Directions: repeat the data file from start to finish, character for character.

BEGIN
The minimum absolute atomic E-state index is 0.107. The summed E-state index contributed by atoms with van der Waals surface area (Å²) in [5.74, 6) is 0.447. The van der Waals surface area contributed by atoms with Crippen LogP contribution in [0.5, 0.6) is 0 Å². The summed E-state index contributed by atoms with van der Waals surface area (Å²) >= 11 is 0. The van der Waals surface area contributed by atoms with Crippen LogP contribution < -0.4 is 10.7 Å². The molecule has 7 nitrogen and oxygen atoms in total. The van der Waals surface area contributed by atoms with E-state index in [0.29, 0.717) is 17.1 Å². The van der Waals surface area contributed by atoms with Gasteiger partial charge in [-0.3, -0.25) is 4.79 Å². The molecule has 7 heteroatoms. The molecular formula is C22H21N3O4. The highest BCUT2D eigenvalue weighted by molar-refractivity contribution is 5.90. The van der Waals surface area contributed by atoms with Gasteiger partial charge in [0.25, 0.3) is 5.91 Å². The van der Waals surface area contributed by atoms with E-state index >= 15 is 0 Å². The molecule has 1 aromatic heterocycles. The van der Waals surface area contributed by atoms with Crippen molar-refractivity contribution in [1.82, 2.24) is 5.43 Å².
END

The minimum absolute atomic E-state index is 0.107. The summed E-state index contributed by atoms with van der Waals surface area (Å²) in [5.74, 6) is 0.447. The van der Waals surface area contributed by atoms with Crippen LogP contribution in [0.5, 0.6) is 0 Å². The summed E-state index contributed by atoms with van der Waals surface area (Å²) >= 11 is 0. The van der Waals surface area contributed by atoms with Crippen LogP contribution < -0.4 is 10.7 Å². The molecule has 7 nitrogen and oxygen atoms in total. The van der Waals surface area contributed by atoms with E-state index in [0.29, 0.717) is 17.1 Å². The van der Waals surface area contributed by atoms with Gasteiger partial charge in [-0.3, -0.25) is 4.79 Å². The molecule has 7 heteroatoms. The molecular formula is C22H21N3O4. The highest BCUT2D eigenvalue weighted by molar-refractivity contribution is 5.90. The van der Waals surface area contributed by atoms with Gasteiger partial charge in [0.25, 0.3) is 5.91 Å². The van der Waals surface area contributed by atoms with E-state index >= 15 is 0 Å². The molecule has 1 aromatic heterocycles. The van der Waals surface area contributed by atoms with Crippen molar-refractivity contribution in [1.82, 2.24) is 5.43 Å².